What did we turn over to President-elect Trump in 2017? Iran was in compliance with the nuclear agreement. Our allies were united with the United States. There were no missile attacks on United States facilities. No ships were being detained or sabotaged in the Persian Gulf. There were no protesters breaching our embassy in Baghdad. Iraq welcomed our presence fighting ISIS. And Iran would be unable to move toward a nuclear weapon without our knowing it through inspections authorized by the agreement.
None of our allies thought the work was over after the deal was struck. But we had laid a foundation of diplomacy from which other issues might be addressed. In 2016, we defused deep disagreements with Iran over prisoners and averted conflict when American sailors inadvertently entered Iranian waters and were detained by Iranian forces. We were working with allies to deepen sanctions on Iran for its involvement in Yemen, its transfer of weapons to Hezbollah and its actions in Syria, its human rights violations, its threats against Israel and its ballistic missile program.
The nuclear agreement would have been justified if it did nothing more than prevent Iran from building a bomb. But it also created opportunities for the United States to bring pressure on Iran on other issues. President Trump could have built on that, with the luxury of knowing that the urgent, immediate nuclear threat had been put back in the bottle.
We know what Mr. Trump did instead. He put his disdain for anything done by the last administration ahead of his duty to keep the country safe. He alienated our allies. He recklessly rushed ahead without any strategy. We have been left with an incoherent Iran and Iraq policy that has made the region more dangerous and put Americans at greater risk.
After the president ignored Rex Tillerson and James Mattis, his first secretaries of state and defense, who argued that we should stay within the agreement, he found a new secretary of state, Mike Pompeo, who tweets video of Iraqis celebrating the killing of General Suleimani — eerily reminiscent of 2003, when Iraqis were spotted celebrating the overthrow of Saddam Hussein. It was fantasy then and it is fantasy now to believe this bodes well for our relations with Iraq, as Parliament’s vote on American forces underscores.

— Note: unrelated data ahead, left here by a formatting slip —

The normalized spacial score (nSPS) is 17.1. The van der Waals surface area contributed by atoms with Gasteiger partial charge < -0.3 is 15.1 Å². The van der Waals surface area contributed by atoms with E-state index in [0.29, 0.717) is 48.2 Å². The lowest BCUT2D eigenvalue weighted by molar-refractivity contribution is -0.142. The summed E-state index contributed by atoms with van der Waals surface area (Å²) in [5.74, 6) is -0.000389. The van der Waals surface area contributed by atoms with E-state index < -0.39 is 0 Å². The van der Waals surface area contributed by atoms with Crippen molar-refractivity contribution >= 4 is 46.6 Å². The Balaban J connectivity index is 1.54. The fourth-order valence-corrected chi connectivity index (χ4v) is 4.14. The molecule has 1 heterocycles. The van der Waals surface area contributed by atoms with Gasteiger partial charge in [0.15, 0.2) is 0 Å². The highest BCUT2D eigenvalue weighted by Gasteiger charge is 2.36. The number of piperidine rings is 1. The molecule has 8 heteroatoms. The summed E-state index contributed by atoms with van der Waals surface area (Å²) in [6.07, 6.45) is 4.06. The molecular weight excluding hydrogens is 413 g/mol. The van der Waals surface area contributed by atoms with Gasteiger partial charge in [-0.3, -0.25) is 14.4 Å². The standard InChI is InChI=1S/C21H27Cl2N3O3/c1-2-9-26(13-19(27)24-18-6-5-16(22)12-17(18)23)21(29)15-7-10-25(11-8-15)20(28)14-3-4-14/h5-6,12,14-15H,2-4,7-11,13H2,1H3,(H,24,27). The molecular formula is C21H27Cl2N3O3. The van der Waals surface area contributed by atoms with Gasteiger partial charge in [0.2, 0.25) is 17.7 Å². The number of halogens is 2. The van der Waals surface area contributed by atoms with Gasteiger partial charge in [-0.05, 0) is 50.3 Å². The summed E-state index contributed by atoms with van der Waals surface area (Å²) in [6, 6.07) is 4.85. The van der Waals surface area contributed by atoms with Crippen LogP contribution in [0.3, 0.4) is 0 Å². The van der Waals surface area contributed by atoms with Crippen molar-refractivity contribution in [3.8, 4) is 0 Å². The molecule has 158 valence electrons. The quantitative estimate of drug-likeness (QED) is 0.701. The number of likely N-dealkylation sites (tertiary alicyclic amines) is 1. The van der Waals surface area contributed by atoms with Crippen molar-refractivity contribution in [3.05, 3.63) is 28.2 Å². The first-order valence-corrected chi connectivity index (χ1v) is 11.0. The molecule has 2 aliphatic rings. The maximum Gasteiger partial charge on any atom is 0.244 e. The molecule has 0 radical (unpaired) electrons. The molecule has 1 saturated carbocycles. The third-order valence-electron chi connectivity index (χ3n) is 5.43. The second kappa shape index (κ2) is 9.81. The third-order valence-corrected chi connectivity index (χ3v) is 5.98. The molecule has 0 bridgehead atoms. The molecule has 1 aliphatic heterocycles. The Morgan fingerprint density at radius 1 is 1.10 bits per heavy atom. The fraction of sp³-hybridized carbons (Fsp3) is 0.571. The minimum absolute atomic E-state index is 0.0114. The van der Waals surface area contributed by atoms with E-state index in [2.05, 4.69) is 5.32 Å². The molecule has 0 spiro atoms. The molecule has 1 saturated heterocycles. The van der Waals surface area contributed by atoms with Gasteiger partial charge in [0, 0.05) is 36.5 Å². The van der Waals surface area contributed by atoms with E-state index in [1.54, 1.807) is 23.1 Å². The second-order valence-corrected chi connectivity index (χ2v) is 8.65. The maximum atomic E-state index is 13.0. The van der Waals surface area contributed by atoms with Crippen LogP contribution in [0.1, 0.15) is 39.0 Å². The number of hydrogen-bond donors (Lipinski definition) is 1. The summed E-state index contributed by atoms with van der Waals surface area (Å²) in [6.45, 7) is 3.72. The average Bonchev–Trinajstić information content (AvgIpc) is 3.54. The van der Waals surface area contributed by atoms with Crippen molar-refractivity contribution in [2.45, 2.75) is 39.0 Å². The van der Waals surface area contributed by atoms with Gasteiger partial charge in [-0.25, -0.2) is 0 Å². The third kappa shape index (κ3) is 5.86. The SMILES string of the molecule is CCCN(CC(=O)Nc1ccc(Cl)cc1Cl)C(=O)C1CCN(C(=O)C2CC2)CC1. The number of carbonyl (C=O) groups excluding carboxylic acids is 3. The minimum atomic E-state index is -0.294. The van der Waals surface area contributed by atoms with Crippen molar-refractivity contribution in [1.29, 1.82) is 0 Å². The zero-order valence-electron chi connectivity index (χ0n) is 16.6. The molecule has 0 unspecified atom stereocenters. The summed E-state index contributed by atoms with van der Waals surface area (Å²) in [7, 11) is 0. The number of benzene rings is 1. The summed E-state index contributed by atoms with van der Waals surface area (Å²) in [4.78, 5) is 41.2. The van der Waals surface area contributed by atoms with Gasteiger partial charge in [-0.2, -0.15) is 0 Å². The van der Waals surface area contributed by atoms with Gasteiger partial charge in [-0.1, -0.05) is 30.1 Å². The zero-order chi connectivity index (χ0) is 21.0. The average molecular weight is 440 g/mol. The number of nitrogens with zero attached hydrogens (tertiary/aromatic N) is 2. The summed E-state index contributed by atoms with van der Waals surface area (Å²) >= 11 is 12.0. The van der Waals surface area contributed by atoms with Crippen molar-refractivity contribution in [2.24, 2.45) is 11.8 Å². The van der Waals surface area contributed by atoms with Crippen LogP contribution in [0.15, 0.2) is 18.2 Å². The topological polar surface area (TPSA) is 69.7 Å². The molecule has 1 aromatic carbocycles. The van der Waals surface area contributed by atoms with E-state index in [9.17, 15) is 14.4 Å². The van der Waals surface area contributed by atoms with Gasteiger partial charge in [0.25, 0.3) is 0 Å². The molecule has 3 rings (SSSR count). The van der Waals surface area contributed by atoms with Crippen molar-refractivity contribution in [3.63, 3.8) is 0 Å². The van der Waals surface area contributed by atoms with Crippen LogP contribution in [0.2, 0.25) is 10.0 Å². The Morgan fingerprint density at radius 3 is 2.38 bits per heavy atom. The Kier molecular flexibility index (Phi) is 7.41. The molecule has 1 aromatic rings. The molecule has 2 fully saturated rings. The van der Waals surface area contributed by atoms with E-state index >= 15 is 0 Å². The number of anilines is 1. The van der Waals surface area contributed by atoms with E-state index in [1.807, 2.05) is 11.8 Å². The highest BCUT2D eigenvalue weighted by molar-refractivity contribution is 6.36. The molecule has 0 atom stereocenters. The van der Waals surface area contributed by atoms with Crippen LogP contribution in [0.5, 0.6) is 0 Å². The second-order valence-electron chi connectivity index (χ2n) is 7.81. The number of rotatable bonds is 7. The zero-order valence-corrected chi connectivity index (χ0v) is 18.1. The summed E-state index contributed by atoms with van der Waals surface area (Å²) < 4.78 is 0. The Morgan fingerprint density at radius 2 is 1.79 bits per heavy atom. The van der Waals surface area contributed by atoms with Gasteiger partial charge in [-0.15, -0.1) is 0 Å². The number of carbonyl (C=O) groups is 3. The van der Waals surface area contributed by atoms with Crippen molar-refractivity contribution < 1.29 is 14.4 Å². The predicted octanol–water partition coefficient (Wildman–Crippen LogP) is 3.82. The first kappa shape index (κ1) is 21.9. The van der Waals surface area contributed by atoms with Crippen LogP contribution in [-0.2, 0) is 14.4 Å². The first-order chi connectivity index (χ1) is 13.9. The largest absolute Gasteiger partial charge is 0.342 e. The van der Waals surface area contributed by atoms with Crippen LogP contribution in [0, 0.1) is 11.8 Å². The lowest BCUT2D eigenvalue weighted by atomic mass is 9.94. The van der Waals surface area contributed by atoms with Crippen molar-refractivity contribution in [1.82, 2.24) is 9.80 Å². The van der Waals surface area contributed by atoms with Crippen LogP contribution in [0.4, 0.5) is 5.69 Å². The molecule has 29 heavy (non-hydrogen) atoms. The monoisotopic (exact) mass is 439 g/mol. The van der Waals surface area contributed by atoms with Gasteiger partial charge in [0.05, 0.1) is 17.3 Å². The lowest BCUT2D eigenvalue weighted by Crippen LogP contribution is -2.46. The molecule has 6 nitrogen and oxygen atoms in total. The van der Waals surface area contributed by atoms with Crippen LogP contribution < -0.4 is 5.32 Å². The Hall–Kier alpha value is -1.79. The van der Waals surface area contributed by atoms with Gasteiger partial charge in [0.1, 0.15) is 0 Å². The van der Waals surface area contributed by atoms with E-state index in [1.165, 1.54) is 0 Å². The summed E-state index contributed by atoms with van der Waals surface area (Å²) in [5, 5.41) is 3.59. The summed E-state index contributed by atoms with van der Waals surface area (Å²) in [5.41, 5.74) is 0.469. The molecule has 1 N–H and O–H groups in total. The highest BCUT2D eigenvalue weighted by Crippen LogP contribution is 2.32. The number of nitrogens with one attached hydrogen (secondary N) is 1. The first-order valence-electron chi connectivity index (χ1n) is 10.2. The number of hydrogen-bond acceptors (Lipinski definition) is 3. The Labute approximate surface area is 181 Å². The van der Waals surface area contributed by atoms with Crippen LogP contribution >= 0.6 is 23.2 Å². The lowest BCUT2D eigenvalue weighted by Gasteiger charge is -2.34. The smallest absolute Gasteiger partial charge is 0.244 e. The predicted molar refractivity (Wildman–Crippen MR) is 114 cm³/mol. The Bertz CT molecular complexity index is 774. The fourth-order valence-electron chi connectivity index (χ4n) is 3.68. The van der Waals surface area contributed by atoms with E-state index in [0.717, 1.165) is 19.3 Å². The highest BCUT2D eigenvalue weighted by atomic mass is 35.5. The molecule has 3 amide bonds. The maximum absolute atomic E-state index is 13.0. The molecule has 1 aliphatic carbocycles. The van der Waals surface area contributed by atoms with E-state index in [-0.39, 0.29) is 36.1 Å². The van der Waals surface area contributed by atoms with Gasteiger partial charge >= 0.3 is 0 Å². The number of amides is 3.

We are left to ponder another paradox: To assure allies that his decision was not rash, Mr. Trump will have to call on hard information from the very intelligence community he has cheerfully attacked for three years.
Mr. Trump’s foreign policy requires an unreliable regime in Tehran to behave reasonably in order to save Mr. Trump from himself. This is the tragic failure of his abandonment of diplomacy.
We have too often forgotten that the United States should never go to war on a lark, for a lie or a mistake. We have also seen the divisions over Vietnam and Iraq tear at the fabric of life in our country. Yet now, young Americans are again worrying that they might have to die because their political leaders did not exhaust or even explore, but rather abandoned the possibilities of diplomacy.
Our diplomacy should not be defined by bluster, threats and brinkmanship, tweets or temper tantrums, but by a vision for peace and security addressing multiple interests of the region.
John Kerry, a former Democratic senator and candidate for president, was secretary of state from 2013 to 2017.”